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David Hume on the Reduction of Sentiments January 21, 2011

Posted by Will Thomas in Chymistry, History of the Human Sciences.
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This post illustrates some points concerning how arguments were constructed in 18th century philosophy, which I made in my last post on the historical science-economics relationship.

Last summer I was staying over at someone’s house and happened to notice an old college copy of David Hume (1711-1776), I think An Enquiry Concerning the Principles of Morals (1751), sitting on a bookshelf.  With a little downtime on my hands, I decided to have a quick skim.  What struck me at the time was Hume’s use of historical events and poets’ observations as facts or phenomena that could be fit within a more systematized theory of human sentiments.  I was going to write about that, but, going back, either I wasn’t reading the same thing, or Hume just doesn’t use the device as much as I thought (preferring more vague references to common experience and opinion).  So, never mind that.

What did grab me on re-reading is Hume’s well-known argument against a reduction of human sentiment to self-interest, per Thomas Hobbes (1588-1679) among others.  Hume framed his criticism in an interesting way:

An Epicurean or a Hobbist readily allows, that there is such a thing as a friendship in the world, without hypocrisy or disguise; though he may attempt, by a philosophical chymistry, to resolve the elements of this passion, if I may so speak, into those of another, and explain every affection to be self-love, twisted and moulded, by a particular turn of imagination, into a variety of appearances. But as the same turn of imagination prevails not in every man, nor gives the same direction to the original passion; this is sufficient even according to the selfish system to make the widest difference in human characters, and denominate one man virtuous and humane, another vicious and meanly interested.

The reductionism that Hume is talking about here is the supposition of basic elements or principles, which give rise to diverse and seemingly unrelated phenomena as they play out in a complex fashion.  Much as Epicurean or Cartesian corpuscular motions, or (more in vogue in Hume’s time) Newtonian principles could give rise to seemingly unrelated physical phenomena, so, too, could every human impulse, whether clearly selfish or benevolent, be explained as various expressions of some self-interest.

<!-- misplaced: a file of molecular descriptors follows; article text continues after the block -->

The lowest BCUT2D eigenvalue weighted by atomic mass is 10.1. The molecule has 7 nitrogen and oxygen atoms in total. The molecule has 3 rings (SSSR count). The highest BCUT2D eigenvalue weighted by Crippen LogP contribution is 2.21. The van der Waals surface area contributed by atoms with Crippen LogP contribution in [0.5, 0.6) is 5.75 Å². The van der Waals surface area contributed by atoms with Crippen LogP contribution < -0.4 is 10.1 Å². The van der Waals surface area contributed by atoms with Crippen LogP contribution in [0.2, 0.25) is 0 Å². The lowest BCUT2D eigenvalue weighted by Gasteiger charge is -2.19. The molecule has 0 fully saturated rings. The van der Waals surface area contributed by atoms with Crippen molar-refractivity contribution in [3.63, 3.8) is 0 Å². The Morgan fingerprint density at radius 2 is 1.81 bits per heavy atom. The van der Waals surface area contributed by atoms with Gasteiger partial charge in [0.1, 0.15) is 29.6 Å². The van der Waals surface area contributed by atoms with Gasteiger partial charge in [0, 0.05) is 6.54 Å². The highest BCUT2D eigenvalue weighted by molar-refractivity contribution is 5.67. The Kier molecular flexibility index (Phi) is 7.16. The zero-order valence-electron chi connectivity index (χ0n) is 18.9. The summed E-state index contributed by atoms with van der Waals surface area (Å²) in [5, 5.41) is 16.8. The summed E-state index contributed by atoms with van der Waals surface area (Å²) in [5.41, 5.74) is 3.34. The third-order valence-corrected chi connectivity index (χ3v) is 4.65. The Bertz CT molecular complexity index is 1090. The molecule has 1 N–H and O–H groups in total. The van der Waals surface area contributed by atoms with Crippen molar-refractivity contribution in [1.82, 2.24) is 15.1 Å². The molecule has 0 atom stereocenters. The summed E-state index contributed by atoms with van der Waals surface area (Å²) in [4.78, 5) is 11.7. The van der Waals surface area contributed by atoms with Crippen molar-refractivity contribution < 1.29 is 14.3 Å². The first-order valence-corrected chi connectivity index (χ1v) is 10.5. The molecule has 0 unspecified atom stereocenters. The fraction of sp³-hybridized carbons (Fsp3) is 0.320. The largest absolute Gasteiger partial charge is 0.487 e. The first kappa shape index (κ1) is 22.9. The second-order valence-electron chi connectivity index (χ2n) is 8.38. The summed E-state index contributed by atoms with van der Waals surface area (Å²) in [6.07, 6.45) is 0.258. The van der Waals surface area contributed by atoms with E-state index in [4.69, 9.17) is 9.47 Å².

Hume’s presentation of this sort of philosophical analysis of human emotions as “a philosophical chymistry” was not an idle polemical metaphor; it was a real methodological point.  In the 18th century, the reduction of diversity in phenomena to the complex interplay of underlying elements and principles was an extremely common way of philosophizing.  It was possible to work either backwards or forwards in this methodology, either starting from principles and logically surmising how they manifested themselves as phenomena, or taking phenomena, classifying them by some criteria, and then working out a logical sequence that would explain their classification.

“Chymistry” at that time was a major field where chemical transformation was used to try and determine the natural classifications of materials (acids, salts, earths, etc.), which substances were really primary, and what rules ultimately governed their interaction.  This strategy would not lead to the promised principles in that or the next century, but it would lead to the chemistry of Lavoisier (1743-1794) and his followers.

Something very similar was playing out in botany.  Here at Imperial, Staffan Müller-Wille recently gave an excellent talk to us about how Carl Linnaeus (1707-1778) went about developing his taxonomies of plants.  Basically, Linnaeus understood there to be a major difference between an artificial classification (which is what he considered his famous system grouping plants according to their reproductive organs to be) and a natural one.  Natural classification required much more intensive work, and as Müller-Wille shows, Linnaeus developed an elaborate cataloging method of grouping plants along a spectrum, which might loop back on itself (the last plant shows continuities with the first); but then individual plants might also cross-reference to points in other spectra as well.  Untangling this process never produced a definitive result; it was an ongoing process of inquiry.

This sounded familiar, so in the Q&A I asked if Linnaeus constructed a natural philosophical system to try and explain natural classifications.  Indeed he did: according to Linnaeus, there were only a few primitive species, which gave rise to other species through interbreeding.  Apparently, today’s Linnaeus fans are a little embarrassed by his system, but the reduction of a system to the underlying principles that explained its manifestations was the thing for ambitious scholars to do, and Linnaeus was certainly an ambitious scholar.  Did Linnaeus have any dealings with chemical experimenters?  Yes, apparently he did.